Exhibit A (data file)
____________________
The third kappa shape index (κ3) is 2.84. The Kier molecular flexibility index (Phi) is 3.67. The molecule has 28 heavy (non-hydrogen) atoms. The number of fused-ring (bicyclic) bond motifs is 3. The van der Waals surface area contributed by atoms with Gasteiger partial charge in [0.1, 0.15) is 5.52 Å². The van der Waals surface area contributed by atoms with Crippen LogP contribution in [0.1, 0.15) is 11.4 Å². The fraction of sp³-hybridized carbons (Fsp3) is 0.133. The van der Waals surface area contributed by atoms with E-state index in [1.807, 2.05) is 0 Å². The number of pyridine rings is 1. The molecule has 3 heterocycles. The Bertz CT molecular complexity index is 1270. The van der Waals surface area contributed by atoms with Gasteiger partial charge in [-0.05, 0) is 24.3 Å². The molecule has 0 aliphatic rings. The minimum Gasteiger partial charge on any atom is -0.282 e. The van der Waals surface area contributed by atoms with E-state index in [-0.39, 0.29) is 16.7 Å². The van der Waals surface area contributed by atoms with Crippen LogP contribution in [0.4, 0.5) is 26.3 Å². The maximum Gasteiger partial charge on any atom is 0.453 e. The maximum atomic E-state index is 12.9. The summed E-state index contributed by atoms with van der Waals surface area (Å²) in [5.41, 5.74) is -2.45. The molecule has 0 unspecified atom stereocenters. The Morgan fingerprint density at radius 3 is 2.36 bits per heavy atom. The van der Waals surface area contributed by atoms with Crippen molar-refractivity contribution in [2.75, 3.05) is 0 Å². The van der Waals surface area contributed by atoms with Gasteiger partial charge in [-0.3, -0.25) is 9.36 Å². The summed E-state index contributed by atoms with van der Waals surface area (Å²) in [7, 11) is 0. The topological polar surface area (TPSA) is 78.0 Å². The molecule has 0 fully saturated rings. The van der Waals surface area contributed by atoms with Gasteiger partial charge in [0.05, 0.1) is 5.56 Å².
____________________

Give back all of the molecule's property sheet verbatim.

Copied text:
The third kappa shape index (κ3) is 2.84. The Kier molecular flexibility index (Phi) is 3.67. The molecule has 28 heavy (non-hydrogen) atoms. The number of fused-ring (bicyclic) bond motifs is 3. The van der Waals surface area contributed by atoms with Gasteiger partial charge in [0.1, 0.15) is 5.52 Å². The van der Waals surface area contributed by atoms with Crippen LogP contribution in [0.1, 0.15) is 11.4 Å². The fraction of sp³-hybridized carbons (Fsp3) is 0.133. The van der Waals surface area contributed by atoms with E-state index in [1.807, 2.05) is 0 Å². The number of pyridine rings is 1. The molecule has 3 heterocycles. The Bertz CT molecular complexity index is 1270. The van der Waals surface area contributed by atoms with Gasteiger partial charge in [-0.05, 0) is 24.3 Å². The molecule has 0 aliphatic rings. The minimum Gasteiger partial charge on any atom is -0.282 e. The van der Waals surface area contributed by atoms with E-state index in [-0.39, 0.29) is 16.7 Å². The van der Waals surface area contributed by atoms with Crippen LogP contribution in [0.4, 0.5) is 26.3 Å². The maximum Gasteiger partial charge on any atom is 0.453 e. The maximum atomic E-state index is 12.9. The summed E-state index contributed by atoms with van der Waals surface area (Å²) in [5.41, 5.74) is -2.45. The molecule has 0 unspecified atom stereocenters. The Morgan fingerprint density at radius 3 is 2.36 bits per heavy atom. The van der Waals surface area contributed by atoms with Crippen molar-refractivity contribution in [2.75, 3.05) is 0 Å². The van der Waals surface area contributed by atoms with Gasteiger partial charge in [-0.3, -0.25) is 9.36 Å². The summed E-state index contributed by atoms with van der Waals surface area (Å²) in [7, 11) is 0. The topological polar surface area (TPSA) is 78.0 Å². The molecule has 0 fully saturated rings. The van der Waals surface area contributed by atoms with Gasteiger partial charge in [0.05, 0.1) is 5.56 Å².